Natcore Technology Makes Laser-Processed HIT-Structure Solar Cell

Company Files For Provisional U.S. Patent

Red Bank, NJ — (March 16, 2015) — Scientists working in the Rochester R&D Center of Natcore Technology Inc. (TSX-V: NXT; NTCXF.PK) have produced an all-back-contact silicon “HIT-structure” (heterojunction with intrinsic thin layer) solar cell using their proprietary laser technology.

“Silicon HIT-structure cells have been shown to yield record efficiencies of greater than 25%.” Says Dr. David Levy, Natcore’s Director of Research and Technology. “Natcore’s HIT-structure cells are made using thin amorphous silicon layers in combination with a standard crystalline silicon solar wafer. This concept makes very efficient cells, as seen in the Sanyo/Panasonic HIT™ cell.”

Natcore’s scientists used a laser in applying contacts to the rear of the cell. In addition to further increasing cell efficiency relative to industry standards, the Natcore all-back-contact technique could allow production of these high efficiency cells at low cost.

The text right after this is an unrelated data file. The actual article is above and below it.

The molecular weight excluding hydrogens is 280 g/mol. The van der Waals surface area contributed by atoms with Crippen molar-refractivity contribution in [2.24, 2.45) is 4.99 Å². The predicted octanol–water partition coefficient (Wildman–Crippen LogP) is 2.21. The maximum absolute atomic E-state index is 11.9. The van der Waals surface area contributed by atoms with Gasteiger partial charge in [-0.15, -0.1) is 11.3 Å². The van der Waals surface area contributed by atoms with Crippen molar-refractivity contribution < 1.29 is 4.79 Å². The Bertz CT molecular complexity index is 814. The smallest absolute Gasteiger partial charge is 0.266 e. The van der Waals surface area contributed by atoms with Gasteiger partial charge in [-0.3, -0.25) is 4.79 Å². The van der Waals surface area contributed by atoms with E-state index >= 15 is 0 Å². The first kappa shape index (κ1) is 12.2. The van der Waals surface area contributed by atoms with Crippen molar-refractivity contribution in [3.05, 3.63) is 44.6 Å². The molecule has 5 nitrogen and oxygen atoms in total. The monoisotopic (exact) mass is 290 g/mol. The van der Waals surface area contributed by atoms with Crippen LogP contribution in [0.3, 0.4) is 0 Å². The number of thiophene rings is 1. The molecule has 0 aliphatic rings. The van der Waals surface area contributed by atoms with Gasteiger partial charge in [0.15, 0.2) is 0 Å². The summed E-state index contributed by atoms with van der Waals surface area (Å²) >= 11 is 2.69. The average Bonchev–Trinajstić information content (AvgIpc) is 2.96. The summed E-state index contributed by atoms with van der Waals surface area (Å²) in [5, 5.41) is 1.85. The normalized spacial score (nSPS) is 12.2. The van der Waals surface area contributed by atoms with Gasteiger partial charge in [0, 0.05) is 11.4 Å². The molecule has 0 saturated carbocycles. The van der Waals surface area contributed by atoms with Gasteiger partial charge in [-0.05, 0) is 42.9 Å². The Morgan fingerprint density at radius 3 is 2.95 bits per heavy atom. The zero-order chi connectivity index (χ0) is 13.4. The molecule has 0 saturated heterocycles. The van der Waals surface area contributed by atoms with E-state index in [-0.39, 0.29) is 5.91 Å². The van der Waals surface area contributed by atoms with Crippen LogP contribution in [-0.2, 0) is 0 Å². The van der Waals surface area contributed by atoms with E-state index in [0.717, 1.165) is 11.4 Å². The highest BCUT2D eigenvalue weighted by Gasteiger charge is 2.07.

Panasonic recently reported an all-back-contact HIT-structure with 25.6% conversion efficiency – the highest efficiency ever reached for a silicon solar cell. That cell, however, was produced using a relatively complicated, higher-cost process. Natcore believes that it can achieve similar efficiencies at a much lower cost and without the environmental damage incurred through the chemicals and energy required for the high-temperature process.

Because of their initial results, Natcore has moved to protect its new process by filing a provisional patent application titled with the United States Patent and Trademark Office.

“Basic HIT-structure cell technology is a couple of decades old,” says Chuck Provini, Natcore President and CEO. “But our HIT-structure cell is not your father’s HIT cell. We’ve made a device that has all of the positive aspects of a HIT cell, but also with our laser technology that will allow us to significantly streamline production. Our cell will have a much lower manufacturing cost than the cells made using the older technology. We continue to change the ways solar cells are made.”

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